Back in 2015, a study found that 62.5% of respondents were unaware that Facebook curated its news feed to present content based on user’s interests.iii These ‘filter bubbles’ have since been identified as problematic, with Bill Gates speaking out about them several years ago.iv Living in these bubbles makes it easy to forget that not everyone thinks the way we do, which can increase polarisation.
We now have a better grasp of the powers of algorithms and how they can warp our online experiences. This awareness means we can more critically think about what we are presented with and look beyond our feeds to see what other views and opinions are out there.
Broaden your horizons
While our online experience may be narrowing our world view, if approached mindfully it can also provide access to an incredible range of social groups, conversations and opinions that may challenge our preconceived notions and broaden our horizons, if we seek them out.
Read and watch a variety of news sources rather than just your one media outlet of choice. Try to access and appreciate both sides of an issue. Procon.org can help you there, as it presents opposing arguments to controversial issues. You can click on the ‘more issues’ tab to read through different takes on everything from politics and society, science and technology, health and medicine, and education. Each topic is split into pros and cons so you can decide for yourself what you believe after weighing up the arguments – perhaps you might even change your mind on some issues!
Technology firms have even developed tools that adjust your ‘filter bubbles’ via sliders that control content filters.v For instance, the “politics” slider ranges from “my perspective” to “lots of perspectives.” Choosing the latter end provides access to media outlets that would not normally be displayed in your feed.
Then there are apps like Earbits, which allow users to discover new music by clicking on different genres, as opposed to music platforms that recognise your preferences and serve up more of what you already like.
It’s about choosing to be active, curious and explorative in your online travels. After all, being exposed to new ideas is at the heart of learning, understanding and personal growth so resist going down that narrowing information highway.
Managing investment risk in uncertain times
This year has exposed investors to the end of a bull market and the start of a global recession, all caused by a totally unexpected global pandemic. The outlook for the global economy and investment markets remains uncertain until an effective vaccine is available.
While there is cause for optimism that one of the many vaccines will become available in the not-too-distant future, the road to financial recovery – for nations and many individuals – could be much longer.
Whether you are working towards major financial goals such as buying a home, planning to retire soon, or already retired and looking for reliable income, it’s never been more important to come to terms with uncertainty and manage investment risk.
So how can investors not only survive, but thrive, during this difficult period? Staying the course isn’t easy when you can’t see what lies ahead, but you need to strap yourself in if you want to achieve long-term financial success.
Stay the course
When markets fall sharply, as the sharemarket did earlier this year, it’s tempting to switch to cash investments. All too often, this can mean you lock in your losses at or near the bottom of the market and potentially miss out on the recovery that follows.
After hitting a record high in February, the ASX 200 fell almost 37 per cent by mid-March as the economic impacts of COVID-19 began to sink in. Then against expectations, the market rebounded 35 per cent over the next three months.i
Throughout that period, volatility was high with dips of a few percent one day followed by an equally sharp rise the next. But history has shown that it generally pays to ignore the noise.
There have been many studies about the impact of missing out on the best days for a market over a given period. Missing even a few of these days can have a big impact on your long-term returns.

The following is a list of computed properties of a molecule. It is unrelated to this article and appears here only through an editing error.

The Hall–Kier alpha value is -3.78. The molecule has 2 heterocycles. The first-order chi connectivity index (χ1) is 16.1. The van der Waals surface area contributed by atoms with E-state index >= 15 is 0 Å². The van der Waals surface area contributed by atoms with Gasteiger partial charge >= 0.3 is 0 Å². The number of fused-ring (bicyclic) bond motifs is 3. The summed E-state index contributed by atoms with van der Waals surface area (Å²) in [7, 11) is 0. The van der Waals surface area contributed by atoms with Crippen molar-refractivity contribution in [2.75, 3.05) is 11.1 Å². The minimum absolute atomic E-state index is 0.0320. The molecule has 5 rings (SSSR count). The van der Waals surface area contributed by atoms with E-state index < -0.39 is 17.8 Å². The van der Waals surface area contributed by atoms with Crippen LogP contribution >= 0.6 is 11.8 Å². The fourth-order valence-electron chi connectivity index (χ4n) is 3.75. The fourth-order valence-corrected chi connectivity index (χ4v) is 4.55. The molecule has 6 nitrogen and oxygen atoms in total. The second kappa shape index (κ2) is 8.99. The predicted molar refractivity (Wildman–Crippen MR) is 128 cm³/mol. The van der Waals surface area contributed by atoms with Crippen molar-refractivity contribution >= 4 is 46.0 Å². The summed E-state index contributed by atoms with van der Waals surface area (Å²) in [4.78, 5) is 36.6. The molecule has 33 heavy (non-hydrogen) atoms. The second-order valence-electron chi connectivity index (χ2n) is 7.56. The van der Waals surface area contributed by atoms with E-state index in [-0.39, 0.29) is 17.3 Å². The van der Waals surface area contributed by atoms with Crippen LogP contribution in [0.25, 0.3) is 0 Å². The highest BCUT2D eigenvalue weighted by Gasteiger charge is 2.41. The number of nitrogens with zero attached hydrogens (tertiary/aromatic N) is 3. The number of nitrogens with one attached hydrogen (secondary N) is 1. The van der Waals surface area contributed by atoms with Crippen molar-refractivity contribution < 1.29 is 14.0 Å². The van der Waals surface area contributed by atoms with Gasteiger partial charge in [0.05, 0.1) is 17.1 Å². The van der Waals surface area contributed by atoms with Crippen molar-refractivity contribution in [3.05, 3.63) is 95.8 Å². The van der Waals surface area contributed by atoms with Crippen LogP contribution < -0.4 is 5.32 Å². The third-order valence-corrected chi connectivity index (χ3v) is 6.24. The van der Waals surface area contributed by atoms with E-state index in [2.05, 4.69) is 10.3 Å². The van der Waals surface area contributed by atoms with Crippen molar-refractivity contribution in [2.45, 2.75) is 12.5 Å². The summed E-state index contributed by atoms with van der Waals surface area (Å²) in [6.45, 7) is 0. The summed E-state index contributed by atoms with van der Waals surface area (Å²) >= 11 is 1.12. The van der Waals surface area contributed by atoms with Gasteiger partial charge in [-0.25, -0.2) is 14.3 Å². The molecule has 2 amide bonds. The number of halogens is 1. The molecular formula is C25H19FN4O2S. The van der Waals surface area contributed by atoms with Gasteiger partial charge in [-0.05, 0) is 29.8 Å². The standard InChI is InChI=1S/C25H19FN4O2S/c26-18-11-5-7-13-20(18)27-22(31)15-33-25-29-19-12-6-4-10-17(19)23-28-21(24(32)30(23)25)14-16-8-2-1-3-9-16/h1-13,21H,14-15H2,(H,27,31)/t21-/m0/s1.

Looking at the Australian market, a hypothetical $10,000 invested in the ASX 200 Accumulation Index (share prices plus dividends) on 30 October 2003 would have turned into $37,735 by 6 September 2020. Missing the 10 best days would have reduced returns by $15,375, while missing the 20 best days would have reduced returns by $22,930.ii
Manage investment risks
While it’s important to stay invested, that doesn’t mean you should forever sit on your hands and do nothing.
Booming markets can make investors complacent, so a market correction is often a good opportunity to stress test your investments to see if they are appropriate for risk tolerance and personal circumstances.
For example, if you’re in your super fund’s growth option but this year’s roller-coaster markets have kept you awake at night, then perhaps a more conservation option would be more appropriate.
Or if your portfolio has become unbalanced after all the market upheaval, with too much reliance on one asset class or market sector, then you might think about rebalancing your portfolio to plug any gaps.
Investors who are nearing retirement or recently retired may have a greater focus on preserving capital, to provide more certainty that their money won’t run out.
The importance of diversification
Yet even retirees need to balance their need for capital preservation with capital growth, which is another way of saying they still need to diversify their investments.
By diversifying across and within asset classes, you have the best chance of riding out a big fall in any one asset class.
With interest rates close to zero and likely to stay low for some time, investments such as bonds and cash that traditionally provide capital protection with regular income will be hard-pressed to keep pace with inflation.
By including some growth assets such as shares and property in your portfolio, your savings will continue to grow over the long term even as you draw down income to cover your living expenses. Shares and property also provide income in the form of dividends and rent, which retirees can use to diversify their sources of income.
Whatever your age and stage of life, avoiding knee jerk reactions, managing risk and diversification can help you navigate these uncertain times. If you would like to discuss your investment strategy, please get in touch.
MFP Wealth Creation Pty Ltd (AR 1250984) T/A Mansfield Financial Planning, Neil Sonneveld (AR 1251279), and Martina Sonneveld (AR 297377) are authorised representatives of Nextplan Financial Pty Ltd (AFSL 452996). This advice may not be suitable to you because it contains general advice that has not been tailored to your personal circumstances. Please seek personal financial advice prior to acting on this information. Investment Performance: Past performance is not a reliable guide to future returns as future returns may differ from and be more or less volatile than past returns.